The Cougars were clearly improved last season but did take advantage of a softer league schedule that also avoided Cincinnati and UCF. They very well could be favored in every game after the Texas Tech game in Week 2, including the road games at Memphis and SMU.  

It looks unlikely that Houston matches the 12 wins of last season, but nine wins looks doable against another easy league schedule.  

Pick: Over 9 (-120) 


The Tigers were bowl eligible once again although their game against Hawaii in the Hawaii Bowl was canceled due to COVID-19 (or having too many players transfer out of the Hawaii program, depending on whom you believe). However, Memphis’s six wins were its lowest since 2013. Two new coordinators come in for head coach Ryan Silverfield as the Tigers attempt to get back towards being a contender in the AAC.  


Arizona transfer QB Grant Gunnell (now at North Texas) was slated to be the starter before a preseason injury. True freshman Seth Henigan became the first true freshman starter for the program since 2011 and finished the season as the leader among the nation's freshmen QBs in completions, attempts, yards (3,222) and touchdowns (25). His development continues under Silverfield and new OC and QB coach Tim Cramsey, who spent the last four seasons in the same role at Marshall.  

The Tigers are relying on an experienced backfield — and the addition of Northern Illinois transfer and 2021 MAC Freshman of the Year Jevyon Ducker (1184 yards) — to invigorate a once-productive run game. Leading rushers Brandon Thomas (669 yards, 8 TD) and Rodrigues Clark (387 yards, 4 TD) also return to run behind an offensive line with three returning starters. 

At receiver, Calvin Austin (1149 yards, 8 TD) is off to the NFL, so the Tigers will try a committee approach led by Javon Ivory, Gabriel Rogers and Eddie Lewis. Joseph Scates is a solid addition from the transfer portal after playing 33 games in three seasons at Iowa State.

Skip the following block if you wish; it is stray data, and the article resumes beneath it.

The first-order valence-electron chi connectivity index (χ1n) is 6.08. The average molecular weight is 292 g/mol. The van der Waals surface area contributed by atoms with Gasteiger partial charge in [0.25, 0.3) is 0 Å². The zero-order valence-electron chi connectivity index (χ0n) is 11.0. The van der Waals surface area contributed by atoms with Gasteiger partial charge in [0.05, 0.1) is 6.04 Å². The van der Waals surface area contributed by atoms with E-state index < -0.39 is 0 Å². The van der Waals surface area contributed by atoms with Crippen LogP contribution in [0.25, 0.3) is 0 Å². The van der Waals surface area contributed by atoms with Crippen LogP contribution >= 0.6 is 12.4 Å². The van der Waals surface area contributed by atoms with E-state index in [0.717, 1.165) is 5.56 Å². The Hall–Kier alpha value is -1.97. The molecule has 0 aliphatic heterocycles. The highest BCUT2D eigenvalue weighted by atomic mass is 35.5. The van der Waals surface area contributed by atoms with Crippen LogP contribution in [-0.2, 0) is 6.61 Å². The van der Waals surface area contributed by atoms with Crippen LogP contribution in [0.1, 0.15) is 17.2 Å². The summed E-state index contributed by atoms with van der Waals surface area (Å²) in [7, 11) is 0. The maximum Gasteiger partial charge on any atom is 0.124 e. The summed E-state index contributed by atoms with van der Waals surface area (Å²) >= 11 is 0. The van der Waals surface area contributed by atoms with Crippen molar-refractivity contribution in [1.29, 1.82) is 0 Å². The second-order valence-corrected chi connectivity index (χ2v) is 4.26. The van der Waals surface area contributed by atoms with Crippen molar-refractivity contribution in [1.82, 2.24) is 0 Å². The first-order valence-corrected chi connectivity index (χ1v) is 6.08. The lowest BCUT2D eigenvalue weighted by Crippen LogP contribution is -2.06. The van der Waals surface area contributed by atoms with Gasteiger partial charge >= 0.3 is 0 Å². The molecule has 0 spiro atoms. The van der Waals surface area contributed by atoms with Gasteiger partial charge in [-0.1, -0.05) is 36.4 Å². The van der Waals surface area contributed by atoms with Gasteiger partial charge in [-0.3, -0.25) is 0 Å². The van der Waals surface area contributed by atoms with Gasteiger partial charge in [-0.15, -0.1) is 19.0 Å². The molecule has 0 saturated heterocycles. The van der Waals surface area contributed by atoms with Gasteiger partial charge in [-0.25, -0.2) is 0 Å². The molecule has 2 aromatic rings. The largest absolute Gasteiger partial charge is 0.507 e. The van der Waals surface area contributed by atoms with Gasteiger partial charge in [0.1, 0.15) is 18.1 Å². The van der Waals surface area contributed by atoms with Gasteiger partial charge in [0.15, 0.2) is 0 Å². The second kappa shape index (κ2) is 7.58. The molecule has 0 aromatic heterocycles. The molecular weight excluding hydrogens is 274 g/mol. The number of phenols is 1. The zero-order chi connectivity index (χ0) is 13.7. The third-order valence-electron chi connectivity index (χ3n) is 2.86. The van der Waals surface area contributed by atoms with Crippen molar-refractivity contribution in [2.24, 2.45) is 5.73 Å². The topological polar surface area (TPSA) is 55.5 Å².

New DC Matt Barnes spent the last three seasons on the Ohio State staff and had the play-calling duties once they were stripped from Kerry Coombs. He takes over a defense that gave up 418 YPG and 29 PPG. 

His first order of business is to find a way to generate more of a pass rush from a defensive line that returns just one starter and force more turnovers, plus replace the 123 stops of leading tackler JJ Russell. Xavier Cullens is back in the middle and getting Geoffrey Cantin-Arku from Syracuse and Tyler Murray from Charlotte on the outside should help. 

The secondary needs its experience to translate into more production. While there are tacklers – safety Quindell Johnson is going to be an all-conference performer again and Rodney Owens and Sylvonta Oliver return for sixth seasons — the DBs only generated seven interceptions.


Memphis started 3-0 last season, including an upset victory over Mississippi State, but then lost six of its next eight games and had to survive in the season finale vs. Tulane to get bowl eligible.  

The Tigers start out 2022 with consecutive road games at Mississippi State and Navy. Three winnable home games follow before Houston comes to town in early October.  

Memphis avoids Cincinnati on the schedule and gets its two toughest opponents – UCF and Houston – at the Liberty Bowl, and four of its first five opponents had losing records in 2021. Nevertheless, there are new coordinators on both sides of the ball and clearing 7.5 wins could be a reach — even with the continued development of a potentially great QB in Henigan.  

Pick: Under 7.5 (-140) 


Go Navy! Beat Army! Well, the Midshipmen did just that in the season finale but that was the only highlight in a disappointing 4-8 season. Navy has gone a combined 7-15 over the last two seasons after an 11-2 campaign in 2019. This season they need to find a way to win close games (they lost four of them, including vs. Cincinnati and Houston, by eight points or less in 2021).  


The Midshipmen can always run the ball in their triple-option attack, but it was a second straight disappointing season in terms of production as they averaged just 20.1 points and 282.2 yards per game in 2021. Nonetheless, the rushing game did improve, ranking ninth nationally (225.5 YPG) after finishing 52nd in 2020. 

Junior QB Tai Lavatai seized the starting job and led the Midshipmen to the season-ending upset of Army. He completed 56% of his passes for 449 yards and five scores with the ability to hit the deep pass – and ran for 371 yards and seven scores.  

Navy will always be near the bottom in passing yardage but could use one of its two returning regular receivers Jayden Umbarger and Mark Walker make one or two big catches per game on a more regular basis. The top three rushers are gone, and Navy’s backfield is full of small, quick guys, but lacks the big bruising fullback this season.